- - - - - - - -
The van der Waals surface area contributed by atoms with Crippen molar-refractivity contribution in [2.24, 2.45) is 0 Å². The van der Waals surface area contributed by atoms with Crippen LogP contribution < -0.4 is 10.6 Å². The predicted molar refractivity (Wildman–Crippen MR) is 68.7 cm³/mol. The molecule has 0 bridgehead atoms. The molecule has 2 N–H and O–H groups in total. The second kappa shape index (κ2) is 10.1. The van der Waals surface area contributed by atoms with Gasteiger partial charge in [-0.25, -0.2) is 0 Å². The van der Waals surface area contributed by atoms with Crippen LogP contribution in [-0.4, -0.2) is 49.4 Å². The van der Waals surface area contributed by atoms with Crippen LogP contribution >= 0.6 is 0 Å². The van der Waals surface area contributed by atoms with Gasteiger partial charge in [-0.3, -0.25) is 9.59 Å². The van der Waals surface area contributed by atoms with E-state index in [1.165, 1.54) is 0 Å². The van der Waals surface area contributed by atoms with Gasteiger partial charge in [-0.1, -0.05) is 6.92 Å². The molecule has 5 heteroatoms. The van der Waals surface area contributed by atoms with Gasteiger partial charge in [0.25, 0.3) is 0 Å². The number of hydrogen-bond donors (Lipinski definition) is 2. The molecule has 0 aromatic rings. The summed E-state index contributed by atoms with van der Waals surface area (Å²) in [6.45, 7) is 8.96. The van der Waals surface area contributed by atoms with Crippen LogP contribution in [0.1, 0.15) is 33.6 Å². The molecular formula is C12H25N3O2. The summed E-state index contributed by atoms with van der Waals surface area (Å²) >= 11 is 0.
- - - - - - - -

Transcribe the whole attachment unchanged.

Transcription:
The van der Waals surface area contributed by atoms with Crippen molar-refractivity contribution in [2.24, 2.45) is 0 Å². The van der Waals surface area contributed by atoms with Crippen LogP contribution < -0.4 is 10.6 Å². The predicted molar refractivity (Wildman–Crippen MR) is 68.7 cm³/mol. The molecule has 0 bridgehead atoms. The molecule has 2 N–H and O–H groups in total. The second kappa shape index (κ2) is 10.1. The van der Waals surface area contributed by atoms with Gasteiger partial charge in [-0.25, -0.2) is 0 Å². The van der Waals surface area contributed by atoms with Crippen LogP contribution in [-0.4, -0.2) is 49.4 Å². The van der Waals surface area contributed by atoms with Crippen LogP contribution >= 0.6 is 0 Å². The van der Waals surface area contributed by atoms with Gasteiger partial charge in [-0.3, -0.25) is 9.59 Å². The van der Waals surface area contributed by atoms with E-state index in [1.165, 1.54) is 0 Å². The van der Waals surface area contributed by atoms with Gasteiger partial charge in [-0.1, -0.05) is 6.92 Å². The molecule has 5 heteroatoms. The van der Waals surface area contributed by atoms with Gasteiger partial charge in [0.25, 0.3) is 0 Å². The number of hydrogen-bond donors (Lipinski definition) is 2. The molecule has 0 aromatic rings. The summed E-state index contributed by atoms with van der Waals surface area (Å²) in [6.45, 7) is 8.96. The van der Waals surface area contributed by atoms with Crippen LogP contribution in [0.1, 0.15) is 33.6 Å². The molecular formula is C12H25N3O2. The summed E-state index contributed by atoms with van der Waals surface area (Å²) >= 11 is 0.